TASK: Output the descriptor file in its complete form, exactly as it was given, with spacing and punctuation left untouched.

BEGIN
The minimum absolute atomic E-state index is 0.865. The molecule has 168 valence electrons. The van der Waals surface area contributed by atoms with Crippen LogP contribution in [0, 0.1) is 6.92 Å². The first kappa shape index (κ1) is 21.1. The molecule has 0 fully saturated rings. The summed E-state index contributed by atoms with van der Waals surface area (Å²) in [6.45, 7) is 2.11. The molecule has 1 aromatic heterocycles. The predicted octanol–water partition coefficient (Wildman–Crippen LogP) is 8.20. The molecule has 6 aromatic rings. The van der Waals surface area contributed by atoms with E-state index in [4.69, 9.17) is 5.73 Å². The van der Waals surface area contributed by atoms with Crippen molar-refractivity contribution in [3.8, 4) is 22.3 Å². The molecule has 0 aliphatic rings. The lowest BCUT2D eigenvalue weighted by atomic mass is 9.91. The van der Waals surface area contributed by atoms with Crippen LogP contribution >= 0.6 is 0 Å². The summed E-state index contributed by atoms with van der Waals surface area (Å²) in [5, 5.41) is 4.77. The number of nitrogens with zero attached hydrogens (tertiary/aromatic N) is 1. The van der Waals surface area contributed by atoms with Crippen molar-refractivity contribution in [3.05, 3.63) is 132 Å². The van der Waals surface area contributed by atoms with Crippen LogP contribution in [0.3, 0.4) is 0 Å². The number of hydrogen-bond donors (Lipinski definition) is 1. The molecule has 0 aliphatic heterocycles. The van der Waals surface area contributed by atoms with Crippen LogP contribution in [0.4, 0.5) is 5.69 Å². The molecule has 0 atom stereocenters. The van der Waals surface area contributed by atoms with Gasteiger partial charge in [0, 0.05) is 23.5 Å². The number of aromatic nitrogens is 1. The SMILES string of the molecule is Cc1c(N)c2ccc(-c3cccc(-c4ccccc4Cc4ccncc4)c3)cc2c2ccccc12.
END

The minimum absolute atomic E-state index is 0.865. The molecule has 168 valence electrons. The van der Waals surface area contributed by atoms with Crippen LogP contribution in [0, 0.1) is 6.92 Å². The first kappa shape index (κ1) is 21.1. The molecule has 0 fully saturated rings. The summed E-state index contributed by atoms with van der Waals surface area (Å²) in [6.45, 7) is 2.11. The molecule has 1 aromatic heterocycles. The predicted octanol–water partition coefficient (Wildman–Crippen LogP) is 8.20. The molecule has 6 aromatic rings. The van der Waals surface area contributed by atoms with E-state index in [4.69, 9.17) is 5.73 Å². The van der Waals surface area contributed by atoms with Crippen molar-refractivity contribution in [3.8, 4) is 22.3 Å². The molecule has 0 aliphatic rings. The lowest BCUT2D eigenvalue weighted by atomic mass is 9.91. The van der Waals surface area contributed by atoms with Crippen LogP contribution >= 0.6 is 0 Å². The summed E-state index contributed by atoms with van der Waals surface area (Å²) in [5, 5.41) is 4.77. The number of nitrogens with zero attached hydrogens (tertiary/aromatic N) is 1. The van der Waals surface area contributed by atoms with Crippen molar-refractivity contribution in [3.05, 3.63) is 132 Å². The van der Waals surface area contributed by atoms with Crippen LogP contribution in [0.3, 0.4) is 0 Å². The number of hydrogen-bond donors (Lipinski definition) is 1. The molecule has 0 aliphatic heterocycles. The van der Waals surface area contributed by atoms with Crippen LogP contribution in [0.4, 0.5) is 5.69 Å². The molecule has 0 atom stereocenters. The van der Waals surface area contributed by atoms with Gasteiger partial charge in [0, 0.05) is 23.5 Å². The number of aromatic nitrogens is 1. The SMILES string of the molecule is Cc1c(N)c2ccc(-c3cccc(-c4ccccc4Cc4ccncc4)c3)cc2c2ccccc12.